Correspondence

Letter to Harper - Nigeria

Posted by Shawn on March 27, 2012

Dear Prime Minister Harper:

I am a Canadian citizen, writing out of concern for religious freedom in Nigeria.
Nigeria has seen much persecution of Christians. Its population is divided primarily between Christians and Muslims. Its history is filled with violent jihads as Nigeria's Muslim population has fought hard to try to make Nigeria, a secular state, into an Islamic state. Muslims have not succeeded in their goal, yet thousands have died in this fight. The situation in Nigeria remains tense.

In 2011, two failed bomb attacks occurred in Jos. On Sunday, March 20, three men were carrying a bomb towards two churches when the bomb went off prematurely and killed the terrorists. Also on that day, a bomb was found planted at The Mountain of Fire and Miracles Church in Jos. In Bauchi, over 4,000 people were displaced by night time attacks by Muslim Fulani tribesmen.

Recently, Nigeria has seen the 2011 election of a Christian president of the country. This has resulted in massive revolts from the Muslim community. Over 31,000 people have been displaced and it is feared that hundreds of Christians have been killed. One report claims that over 500 people have been killed and over 150 churches burned. Some of the damage includes in Gombe, 38 people murdered, 146 injured, 17 churches burned and 24 houses burned. In Bauchi, 28 people killed and 78 churches burned. In Daura, 6 churches burned. In Katsina City, 7 people murdered, over 100 Christian displaced and 65 churches destroyed or damaged. In Malunfashi, 25 houses burned, one Bible school burned and 7 churches burned. In Funtua, every church (over 27) in the city was burned.

In 1999, Nigeria was re-admitted into the Commonwealth of Nations from which it had been suspended in 1995. Canada has partnered with Nigeria in many ways. Canada has provided material and training support to Nigeria. As Canada's ties with Nigeria have been strengthening, may Canada continue to support Nigeria's government in bringing security and reforms to its country.

Please use diplomatic efforts to secure protection for Christians throughout Nigeria. May Canada stand for their safety as they practice, perfect and share their faith with others.
Respectfully and sincerely,

Shawn and Ramona Stevens
cc: M.P. John Baird


Dear Mr. and Ms. Stevens:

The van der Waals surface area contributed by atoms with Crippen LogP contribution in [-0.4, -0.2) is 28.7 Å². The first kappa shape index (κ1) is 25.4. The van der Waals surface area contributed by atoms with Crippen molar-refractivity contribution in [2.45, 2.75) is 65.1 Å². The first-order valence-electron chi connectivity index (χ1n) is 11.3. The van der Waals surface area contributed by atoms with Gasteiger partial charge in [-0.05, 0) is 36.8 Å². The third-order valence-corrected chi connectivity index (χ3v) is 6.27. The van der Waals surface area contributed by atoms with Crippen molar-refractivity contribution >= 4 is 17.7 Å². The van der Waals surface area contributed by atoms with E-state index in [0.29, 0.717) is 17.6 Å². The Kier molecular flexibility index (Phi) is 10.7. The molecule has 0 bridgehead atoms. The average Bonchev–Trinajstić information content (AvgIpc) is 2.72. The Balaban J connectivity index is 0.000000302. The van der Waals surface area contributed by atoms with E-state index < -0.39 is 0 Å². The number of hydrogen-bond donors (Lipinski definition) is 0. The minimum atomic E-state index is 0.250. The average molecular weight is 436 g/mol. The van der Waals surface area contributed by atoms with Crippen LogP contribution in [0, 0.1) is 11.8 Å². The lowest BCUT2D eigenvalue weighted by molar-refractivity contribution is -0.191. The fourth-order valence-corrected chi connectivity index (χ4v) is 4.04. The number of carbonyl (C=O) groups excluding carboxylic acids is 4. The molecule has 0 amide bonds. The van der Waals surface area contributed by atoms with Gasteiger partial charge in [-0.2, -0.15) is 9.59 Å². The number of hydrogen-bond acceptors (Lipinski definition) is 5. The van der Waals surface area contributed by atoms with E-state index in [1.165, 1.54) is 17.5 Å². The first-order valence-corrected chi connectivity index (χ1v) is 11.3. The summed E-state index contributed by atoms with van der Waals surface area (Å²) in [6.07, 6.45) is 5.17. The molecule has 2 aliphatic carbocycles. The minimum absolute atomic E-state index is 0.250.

Thank you for your correspondence received on July 18, 2011, in which

you express concern regarding the religious freedom in the Federal

Republic of Nigeria. I regret the delay in replying to you.

 

The issue of religious freedom is a matter which the Government of

Canada takes very seriously. In the Speech from the Throne on June 3,

2011, the Government of Canada committed to creating an Office of

Religious Freedom within Foreign Affairs and International Trade Canada

(DFAIT). On October 3, 2011, I held roundtable consultations on the

establishment of the Office. You may read my remarks at

http://www.international.gc.ca/media/aff/speeches-discours/2011/2011-034

.aspx?lang=eng&view=d. The Office will defend and advocate on behalf of

religious minorities under threat, oppose religious hatred and

intolerance, and promote core Canadian values of pluralism and

tolerance. The Office is a key component of the Canadian government's

efforts to advance human rights, including freedom of religion, around

the world.

 

As you mentioned in your correspondence, central and northern Nigeria

have been increasingly affected by inter-communal violence. Much of the

violence is a manifestation of other sources of conflict, including

competition for scarce land and government resources between "indigene"and "settler" populations. Canada has played a role in helping foster

dialogue and resolution between the communities. For example, Canada

sponsored interfaith workshops on inter-communal violence in the city of

Jos in 2010 and 2011.

 

Of particular concern is the destabilization caused by increasing

activities of radical Islamist group Boko Haram, including numerous

bombings and attacks against the United Nations, police officers,

politicians, and opposing clerics. I released a statement on November 5,

2011, denouncing attacks, including on places of worship, carried out by

this group. You may view my statement at

http://www.international.gc.ca/media/aff/news-communiques/2011/332.aspx?

lang=eng&view=d.

 

Canada and Nigeria share strong bilateral relations based on common

values such as federalism, multiculturalism, the respect for democracy,

human rights, and the rule of law. They cooperate closely through

multilateral institutions such as the Commonwealth and the United

Nations. Efforts are underway to significantly deepen these relations.

 

The Government of Canada will continue to support the Nigerian

government in tackling its security challenges and to look for ways in

which Canada can help Nigeria overcome its challenges of inter-communal

violence.

 

Thank you for taking the time to write and express your concerns.

 

Sincerely,

 

 

John Baird, P.C., M.P.

Minister of Foreign Affairs

By posting this letter I am not claiming that the Canadian Government endorses this website.